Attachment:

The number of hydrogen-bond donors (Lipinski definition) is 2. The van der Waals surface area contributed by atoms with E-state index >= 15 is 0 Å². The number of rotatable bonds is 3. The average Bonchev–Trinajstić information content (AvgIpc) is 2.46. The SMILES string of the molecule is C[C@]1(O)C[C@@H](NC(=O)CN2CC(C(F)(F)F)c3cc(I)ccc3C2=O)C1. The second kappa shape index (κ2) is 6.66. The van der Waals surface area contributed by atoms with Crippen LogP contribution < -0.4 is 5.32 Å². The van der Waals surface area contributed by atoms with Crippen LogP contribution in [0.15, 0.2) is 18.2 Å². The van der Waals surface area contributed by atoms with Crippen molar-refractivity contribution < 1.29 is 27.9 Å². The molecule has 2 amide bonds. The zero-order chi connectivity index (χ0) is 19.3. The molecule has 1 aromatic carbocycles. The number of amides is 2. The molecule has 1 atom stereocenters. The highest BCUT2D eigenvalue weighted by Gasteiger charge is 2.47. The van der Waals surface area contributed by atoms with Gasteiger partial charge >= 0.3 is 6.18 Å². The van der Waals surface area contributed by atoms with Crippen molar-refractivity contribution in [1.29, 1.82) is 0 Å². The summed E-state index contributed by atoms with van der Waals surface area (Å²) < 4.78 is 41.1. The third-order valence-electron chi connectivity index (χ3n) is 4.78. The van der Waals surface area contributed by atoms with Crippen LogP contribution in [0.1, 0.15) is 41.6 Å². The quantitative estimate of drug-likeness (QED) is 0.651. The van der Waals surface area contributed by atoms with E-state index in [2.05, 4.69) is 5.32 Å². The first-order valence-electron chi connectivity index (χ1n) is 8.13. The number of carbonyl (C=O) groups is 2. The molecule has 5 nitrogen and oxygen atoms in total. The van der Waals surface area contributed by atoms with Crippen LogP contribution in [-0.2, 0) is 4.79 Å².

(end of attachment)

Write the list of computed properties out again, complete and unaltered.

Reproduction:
The number of hydrogen-bond donors (Lipinski definition) is 2. The van der Waals surface area contributed by atoms with E-state index >= 15 is 0 Å². The number of rotatable bonds is 3. The average Bonchev–Trinajstić information content (AvgIpc) is 2.46. The SMILES string of the molecule is C[C@]1(O)C[C@@H](NC(=O)CN2CC(C(F)(F)F)c3cc(I)ccc3C2=O)C1. The second kappa shape index (κ2) is 6.66. The van der Waals surface area contributed by atoms with Crippen LogP contribution < -0.4 is 5.32 Å². The van der Waals surface area contributed by atoms with Crippen LogP contribution in [0.15, 0.2) is 18.2 Å². The van der Waals surface area contributed by atoms with Crippen molar-refractivity contribution < 1.29 is 27.9 Å². The molecule has 2 amide bonds. The zero-order chi connectivity index (χ0) is 19.3. The molecule has 1 aromatic carbocycles. The number of amides is 2. The molecule has 1 atom stereocenters. The highest BCUT2D eigenvalue weighted by Gasteiger charge is 2.47. The van der Waals surface area contributed by atoms with Gasteiger partial charge >= 0.3 is 6.18 Å². The van der Waals surface area contributed by atoms with Crippen molar-refractivity contribution in [1.29, 1.82) is 0 Å². The summed E-state index contributed by atoms with van der Waals surface area (Å²) < 4.78 is 41.1. The third-order valence-electron chi connectivity index (χ3n) is 4.78. The van der Waals surface area contributed by atoms with Crippen LogP contribution in [0.1, 0.15) is 41.6 Å². The quantitative estimate of drug-likeness (QED) is 0.651. The van der Waals surface area contributed by atoms with E-state index in [2.05, 4.69) is 5.32 Å². The first-order valence-electron chi connectivity index (χ1n) is 8.13. The number of carbonyl (C=O) groups is 2. The molecule has 5 nitrogen and oxygen atoms in total. The van der Waals surface area contributed by atoms with Crippen LogP contribution in [-0.2, 0) is 4.79 Å².